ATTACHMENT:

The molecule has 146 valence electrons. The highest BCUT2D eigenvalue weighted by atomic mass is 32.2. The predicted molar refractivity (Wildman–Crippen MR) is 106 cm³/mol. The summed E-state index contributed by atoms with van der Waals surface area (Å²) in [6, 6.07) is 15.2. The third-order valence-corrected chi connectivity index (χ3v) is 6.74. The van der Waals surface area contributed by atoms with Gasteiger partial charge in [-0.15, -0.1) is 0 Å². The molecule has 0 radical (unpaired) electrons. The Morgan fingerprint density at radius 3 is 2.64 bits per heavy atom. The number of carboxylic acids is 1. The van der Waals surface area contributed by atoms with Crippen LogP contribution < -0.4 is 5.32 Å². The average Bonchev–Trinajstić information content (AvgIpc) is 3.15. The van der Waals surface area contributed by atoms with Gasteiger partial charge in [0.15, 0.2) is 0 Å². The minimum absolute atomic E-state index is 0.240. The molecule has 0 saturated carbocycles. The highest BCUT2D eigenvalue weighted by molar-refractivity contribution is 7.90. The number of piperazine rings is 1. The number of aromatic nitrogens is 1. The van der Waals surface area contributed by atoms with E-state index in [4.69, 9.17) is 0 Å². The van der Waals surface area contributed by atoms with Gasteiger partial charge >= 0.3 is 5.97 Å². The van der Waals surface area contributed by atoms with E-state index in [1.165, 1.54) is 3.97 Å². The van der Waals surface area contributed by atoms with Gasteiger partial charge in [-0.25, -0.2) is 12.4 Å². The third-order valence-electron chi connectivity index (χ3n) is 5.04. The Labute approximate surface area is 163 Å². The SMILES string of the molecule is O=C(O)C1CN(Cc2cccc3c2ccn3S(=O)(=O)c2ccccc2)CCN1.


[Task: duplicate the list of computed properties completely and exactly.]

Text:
The molecule has 146 valence electrons. The highest BCUT2D eigenvalue weighted by atomic mass is 32.2. The predicted molar refractivity (Wildman–Crippen MR) is 106 cm³/mol. The summed E-state index contributed by atoms with van der Waals surface area (Å²) in [6, 6.07) is 15.2. The third-order valence-corrected chi connectivity index (χ3v) is 6.74. The van der Waals surface area contributed by atoms with Gasteiger partial charge in [-0.15, -0.1) is 0 Å². The molecule has 0 radical (unpaired) electrons. The Morgan fingerprint density at radius 3 is 2.64 bits per heavy atom. The number of carboxylic acids is 1. The van der Waals surface area contributed by atoms with Crippen LogP contribution < -0.4 is 5.32 Å². The average Bonchev–Trinajstić information content (AvgIpc) is 3.15. The van der Waals surface area contributed by atoms with Gasteiger partial charge in [0.15, 0.2) is 0 Å². The minimum absolute atomic E-state index is 0.240. The molecule has 0 saturated carbocycles. The highest BCUT2D eigenvalue weighted by molar-refractivity contribution is 7.90. The number of piperazine rings is 1. The number of aromatic nitrogens is 1. The van der Waals surface area contributed by atoms with E-state index in [4.69, 9.17) is 0 Å². The van der Waals surface area contributed by atoms with Gasteiger partial charge >= 0.3 is 5.97 Å². The van der Waals surface area contributed by atoms with E-state index in [1.165, 1.54) is 3.97 Å². The van der Waals surface area contributed by atoms with Gasteiger partial charge in [-0.25, -0.2) is 12.4 Å². The third-order valence-electron chi connectivity index (χ3n) is 5.04. The Labute approximate surface area is 163 Å². The SMILES string of the molecule is O=C(O)C1CN(Cc2cccc3c2ccn3S(=O)(=O)c2ccccc2)CCN1.